Live Review: Echo and the Bunnymen @ Rock City

Benedict Watson reviews Echo and the Bunnymen's take on Nottingham's Rock City.

After announcing this tour all the way back in June 2020, finally it was time to see indie legends Echo and the Bunnymen grace the stage at Rock City. Both of my parents are dedicated Bunnymen fans, and their hits had provided a large portion of the soundtrack to my childhood, so this was a gig that I had been eagerly anticipating for a long time.

Those who came down early were treated to a DJ set from a huge name in the music industry – Alan McGee. The co-founder of indie record label Creation Records and manager of the likes of Oasis, The Jesus and Mary Chain and My Bloody Valentine, he certainly has pedigree. However, I felt that he could’ve done more to make his set seem more special and emphasise his star-studded past. Rather than being on stage, he hid away in the top left corner of Rock City, and if you hadn’t seen the tour poster, you could easily be forgiven for thinking it was just the resident Rock City DJ. Nevertheless, the crowd enjoyed a set which clearly catered to the older audience, with hits such as Starman receiving the best reaction.

Time for another little moan here. Having clearly emphasised on their Instagram that morning that this was an early show with a set time of 8pm, Echo and the Bunnymen kept the crowd waiting for nearly half an hour before finally entering the stage. Maybe something unforeseen had happened, but if not, then why make everyone get there earlier than needed?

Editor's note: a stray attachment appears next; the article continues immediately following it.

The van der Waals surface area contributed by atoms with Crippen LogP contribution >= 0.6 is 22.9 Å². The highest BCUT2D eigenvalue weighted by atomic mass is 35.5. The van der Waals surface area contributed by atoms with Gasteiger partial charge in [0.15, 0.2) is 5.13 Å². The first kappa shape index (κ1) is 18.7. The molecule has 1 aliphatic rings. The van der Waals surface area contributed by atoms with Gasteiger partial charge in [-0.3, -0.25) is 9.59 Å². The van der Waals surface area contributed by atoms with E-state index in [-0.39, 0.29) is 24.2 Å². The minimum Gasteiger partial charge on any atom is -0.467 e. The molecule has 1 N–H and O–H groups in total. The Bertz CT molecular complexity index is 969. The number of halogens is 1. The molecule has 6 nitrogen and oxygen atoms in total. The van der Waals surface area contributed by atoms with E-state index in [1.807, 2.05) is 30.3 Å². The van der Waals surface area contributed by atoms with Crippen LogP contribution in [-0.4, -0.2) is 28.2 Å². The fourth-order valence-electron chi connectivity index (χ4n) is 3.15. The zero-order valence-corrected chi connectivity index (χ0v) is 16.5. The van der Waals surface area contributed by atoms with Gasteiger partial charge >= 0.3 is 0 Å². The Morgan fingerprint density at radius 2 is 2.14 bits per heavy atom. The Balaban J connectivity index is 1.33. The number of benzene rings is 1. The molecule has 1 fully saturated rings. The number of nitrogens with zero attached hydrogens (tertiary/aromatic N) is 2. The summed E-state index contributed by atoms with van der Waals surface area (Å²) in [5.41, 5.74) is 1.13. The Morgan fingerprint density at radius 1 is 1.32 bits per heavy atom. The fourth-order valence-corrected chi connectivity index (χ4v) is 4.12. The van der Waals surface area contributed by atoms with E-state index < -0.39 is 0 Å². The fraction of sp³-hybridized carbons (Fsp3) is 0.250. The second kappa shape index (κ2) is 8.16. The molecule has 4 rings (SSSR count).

''The setlist was laden with their biggest hits''

Anyway, their set was well worth the wait. They took a few songs to really get going, but the addictive guitar intro of fifth song Rescue really sparked the set alight. As expected from a tour which was billed as ‘celebrating 40 years of magical songs’, the setlist was laden with their biggest hits, with Bring On the Dancing Horses following on from Rescue. Lips Like Sugar was the perfect end to the main set, a real singalong for the Rock City crowd.

The stage lighting was puzzling, with a blue smoke making it difficult to see much of the band. Given that only two of the on-stage musicians are actually in the band, this could’ve been an attempt to hide those who aren’t in the band, whilst my parents felt that it was a way of hiding the wrinkles of the ageing performers! Nevertheless, it was frustrating not to see the whole band at all times.

The encore started with my personal highlight of the night – The Cutter. It created a real sense of jubilation in the crowd – a crowd who given its mature demographic could well have included many people who were at their first gig since the pandemic. Number 1 hit The Killing Moon seemed like the natural conclusion of the night, but after another short break off-stage, the Bunnymen returned for a final song – Ocean Rain. A more sombre end than The Killing Moon would’ve been, but the crowd were glad to hear as many songs as possible.

A fantastic performance including songs from their entire career, Echo and the Bunnymen certainly proved that they have still got what it takes to delight a crowd, and with a sneak preview included of unreleased song Brussels Is Haunted, they could still have plenty more to give to indie music fans.

Benedict Watson


Edited by: Amrit Virdi

Featured image and in-article images and videos courtesy of Echo and the Bunnymen via Facebook and YouTube.